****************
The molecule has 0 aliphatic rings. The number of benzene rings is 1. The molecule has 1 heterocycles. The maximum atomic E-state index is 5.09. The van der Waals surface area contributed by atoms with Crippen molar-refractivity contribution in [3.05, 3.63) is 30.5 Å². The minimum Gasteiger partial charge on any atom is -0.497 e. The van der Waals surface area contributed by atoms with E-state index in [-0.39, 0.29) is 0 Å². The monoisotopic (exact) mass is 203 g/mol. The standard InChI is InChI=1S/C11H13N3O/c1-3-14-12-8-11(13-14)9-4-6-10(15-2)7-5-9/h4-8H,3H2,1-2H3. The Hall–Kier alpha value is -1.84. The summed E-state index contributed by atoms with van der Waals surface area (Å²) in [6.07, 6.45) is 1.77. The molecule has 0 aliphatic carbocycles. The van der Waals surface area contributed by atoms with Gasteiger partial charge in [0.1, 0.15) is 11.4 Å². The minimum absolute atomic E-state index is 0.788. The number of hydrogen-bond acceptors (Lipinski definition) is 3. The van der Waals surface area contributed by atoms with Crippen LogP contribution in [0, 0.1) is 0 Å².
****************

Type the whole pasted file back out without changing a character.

The molecule has 0 aliphatic rings. The number of benzene rings is 1. The molecule has 1 heterocycles. The maximum atomic E-state index is 5.09. The van der Waals surface area contributed by atoms with Crippen molar-refractivity contribution in [3.05, 3.63) is 30.5 Å². The minimum Gasteiger partial charge on any atom is -0.497 e. The van der Waals surface area contributed by atoms with E-state index in [-0.39, 0.29) is 0 Å². The monoisotopic (exact) mass is 203 g/mol. The standard InChI is InChI=1S/C11H13N3O/c1-3-14-12-8-11(13-14)9-4-6-10(15-2)7-5-9/h4-8H,3H2,1-2H3. The Hall–Kier alpha value is -1.84. The summed E-state index contributed by atoms with van der Waals surface area (Å²) in [6.07, 6.45) is 1.77. The molecule has 0 aliphatic carbocycles. The van der Waals surface area contributed by atoms with Gasteiger partial charge in [0.1, 0.15) is 11.4 Å². The minimum absolute atomic E-state index is 0.788. The number of hydrogen-bond acceptors (Lipinski definition) is 3. The van der Waals surface area contributed by atoms with Crippen LogP contribution in [0, 0.1) is 0 Å².